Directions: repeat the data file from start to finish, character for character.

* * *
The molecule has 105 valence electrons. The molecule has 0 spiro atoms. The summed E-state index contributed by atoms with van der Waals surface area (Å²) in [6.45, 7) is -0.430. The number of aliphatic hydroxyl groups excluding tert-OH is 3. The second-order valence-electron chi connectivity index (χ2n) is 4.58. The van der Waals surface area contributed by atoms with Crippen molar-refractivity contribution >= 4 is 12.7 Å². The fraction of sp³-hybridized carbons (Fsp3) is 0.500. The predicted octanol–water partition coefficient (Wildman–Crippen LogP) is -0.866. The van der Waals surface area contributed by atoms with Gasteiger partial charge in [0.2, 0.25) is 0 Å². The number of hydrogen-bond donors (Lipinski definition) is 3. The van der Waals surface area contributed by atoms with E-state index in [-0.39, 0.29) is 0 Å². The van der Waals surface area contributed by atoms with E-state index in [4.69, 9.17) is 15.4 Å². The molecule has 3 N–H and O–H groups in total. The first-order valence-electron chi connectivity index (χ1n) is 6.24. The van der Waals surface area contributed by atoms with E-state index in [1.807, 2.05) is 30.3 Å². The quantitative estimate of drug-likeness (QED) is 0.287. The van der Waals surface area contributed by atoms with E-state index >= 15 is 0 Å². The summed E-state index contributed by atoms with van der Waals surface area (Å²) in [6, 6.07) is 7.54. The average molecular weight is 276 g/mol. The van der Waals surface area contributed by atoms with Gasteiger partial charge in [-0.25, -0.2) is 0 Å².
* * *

The molecule has 105 valence electrons. The molecule has 0 spiro atoms. The summed E-state index contributed by atoms with van der Waals surface area (Å²) in [6.45, 7) is -0.430. The number of aliphatic hydroxyl groups excluding tert-OH is 3. The second-order valence-electron chi connectivity index (χ2n) is 4.58. The van der Waals surface area contributed by atoms with Crippen molar-refractivity contribution >= 4 is 12.7 Å². The fraction of sp³-hybridized carbons (Fsp3) is 0.500. The predicted octanol–water partition coefficient (Wildman–Crippen LogP) is -0.866. The van der Waals surface area contributed by atoms with Gasteiger partial charge in [0.2, 0.25) is 0 Å². The number of hydrogen-bond donors (Lipinski definition) is 3. The van der Waals surface area contributed by atoms with E-state index in [-0.39, 0.29) is 0 Å². The van der Waals surface area contributed by atoms with E-state index in [4.69, 9.17) is 15.4 Å². The molecule has 3 N–H and O–H groups in total. The first-order valence-electron chi connectivity index (χ1n) is 6.24. The van der Waals surface area contributed by atoms with E-state index in [1.807, 2.05) is 30.3 Å². The quantitative estimate of drug-likeness (QED) is 0.287. The van der Waals surface area contributed by atoms with E-state index >= 15 is 0 Å². The summed E-state index contributed by atoms with van der Waals surface area (Å²) in [6, 6.07) is 7.54. The average molecular weight is 276 g/mol. The van der Waals surface area contributed by atoms with Gasteiger partial charge in [-0.25, -0.2) is 0 Å².